Almost to Freedom

By: Colin Bootman, Vaunda Micheaux Nelson

Star Rating:



Spoiler Disclaimer


On a southern plantation, a little rag doll is brought to life by a loving mother and becomes a constant companion to her girl, Lindy. She observes every day as the slaves pick cotton, and sees how they are often mistreated by the plantation overseer. She also hears the slaves talk of escaping to the North, and one night, Lindy's mama wakes her while it's still dark outside. Together, Lindy's family goes on a journey, crossing the river and walking through the woods, until they reach a cabin, where kind white people hide them in the cellar. But when word arrives of slave catchers searching for them, the family goes on the run again, accidentally leaving the little doll behind. What will become of her now and what will she do without her Lindy?


Almost to Freedom is an imaginative story of the Underground Railroad told from the POV of a rag doll who becomes an observer to all the things that are happening to her little girl, Lindy, and her family. She sees Lindy's father taken away for trying to escape, and then sees Lindy beaten by the plantation's overseer. Then one night, Lindy and her mother steal away and are later reunited with her father, before taking a dangerous journey across the river and through the woods to a home where kind white people hide them in their cellar. But when slave catchers come searching, they, once again, run, leaving the little doll behind, wondering what's next for her.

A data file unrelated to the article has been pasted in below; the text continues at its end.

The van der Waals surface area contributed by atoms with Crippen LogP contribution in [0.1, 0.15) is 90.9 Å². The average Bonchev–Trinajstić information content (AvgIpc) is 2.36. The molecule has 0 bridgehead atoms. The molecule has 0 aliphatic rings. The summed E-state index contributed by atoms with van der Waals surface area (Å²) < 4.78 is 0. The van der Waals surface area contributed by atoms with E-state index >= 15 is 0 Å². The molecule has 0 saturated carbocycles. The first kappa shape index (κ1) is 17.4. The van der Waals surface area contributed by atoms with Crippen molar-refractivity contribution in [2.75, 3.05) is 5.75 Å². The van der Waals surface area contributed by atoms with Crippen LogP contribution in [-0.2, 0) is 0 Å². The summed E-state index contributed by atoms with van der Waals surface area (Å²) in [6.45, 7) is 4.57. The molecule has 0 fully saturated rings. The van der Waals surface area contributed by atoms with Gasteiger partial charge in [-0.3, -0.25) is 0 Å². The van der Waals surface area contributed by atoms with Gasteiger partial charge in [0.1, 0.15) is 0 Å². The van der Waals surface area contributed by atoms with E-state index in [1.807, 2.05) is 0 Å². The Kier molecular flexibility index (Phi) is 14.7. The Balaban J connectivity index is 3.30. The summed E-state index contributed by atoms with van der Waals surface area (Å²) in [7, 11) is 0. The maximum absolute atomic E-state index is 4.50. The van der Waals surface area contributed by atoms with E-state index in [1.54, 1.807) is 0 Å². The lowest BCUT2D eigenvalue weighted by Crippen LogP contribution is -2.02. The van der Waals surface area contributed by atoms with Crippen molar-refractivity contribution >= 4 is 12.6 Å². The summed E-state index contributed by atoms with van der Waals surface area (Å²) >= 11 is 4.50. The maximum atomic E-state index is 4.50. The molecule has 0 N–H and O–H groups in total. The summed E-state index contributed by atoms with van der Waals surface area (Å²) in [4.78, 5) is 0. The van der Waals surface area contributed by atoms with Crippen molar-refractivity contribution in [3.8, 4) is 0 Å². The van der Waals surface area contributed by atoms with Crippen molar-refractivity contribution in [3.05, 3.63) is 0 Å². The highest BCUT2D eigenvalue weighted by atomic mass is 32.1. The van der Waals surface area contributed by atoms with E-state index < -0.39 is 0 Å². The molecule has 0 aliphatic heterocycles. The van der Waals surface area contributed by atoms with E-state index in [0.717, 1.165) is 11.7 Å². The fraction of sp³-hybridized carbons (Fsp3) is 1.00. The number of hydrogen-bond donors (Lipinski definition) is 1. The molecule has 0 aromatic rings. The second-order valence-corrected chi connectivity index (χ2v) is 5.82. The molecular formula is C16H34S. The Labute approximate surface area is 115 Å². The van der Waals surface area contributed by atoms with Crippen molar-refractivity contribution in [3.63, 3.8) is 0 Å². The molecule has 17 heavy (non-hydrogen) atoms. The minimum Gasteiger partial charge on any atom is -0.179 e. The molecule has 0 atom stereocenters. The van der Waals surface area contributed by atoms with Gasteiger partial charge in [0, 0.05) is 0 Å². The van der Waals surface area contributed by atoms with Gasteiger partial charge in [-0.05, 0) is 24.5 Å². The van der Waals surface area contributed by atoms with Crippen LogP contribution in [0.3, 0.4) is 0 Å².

I've been searching for good diverse children's literature that will teach kids about various aspects of history, and I can say that this would be a good book to help them learn about slavery and the Underground Railroad. It can be difficult to find a balance between a story being realistic but also appropriate for younger readers, and I think this one found that balance. It shows how slaves were mistreated and the dangerous reality of attempting escape, but manages to do so in a relatively gentle way that hopefully wouldn't upset children. This is accomplished in part by telling the story from the doll's POV, which is definitely an imaginative and different way to narrate. Colin Bootman's illustrations won the Coretta Scott King Award and I can see why. They are extremely well-drawn and a beautiful complement to the story. My only issue with the book is that, because the little doll was dropped in their haste to leave, the reader never finds out what happened to Lindy and her family. After reading the author's note at the end of the story, which explains her inspiration for writing it, I understood why she wrote it the way she did, but I still couldn't help being just a little disappointed. Otherwise, Almost to Freedom is a good book that I would recommend to anyone who wants to teach kids about slavery and the Underground Railroad.


Vaunda Micheaux Nelson

Colin Bootman @ GoodReads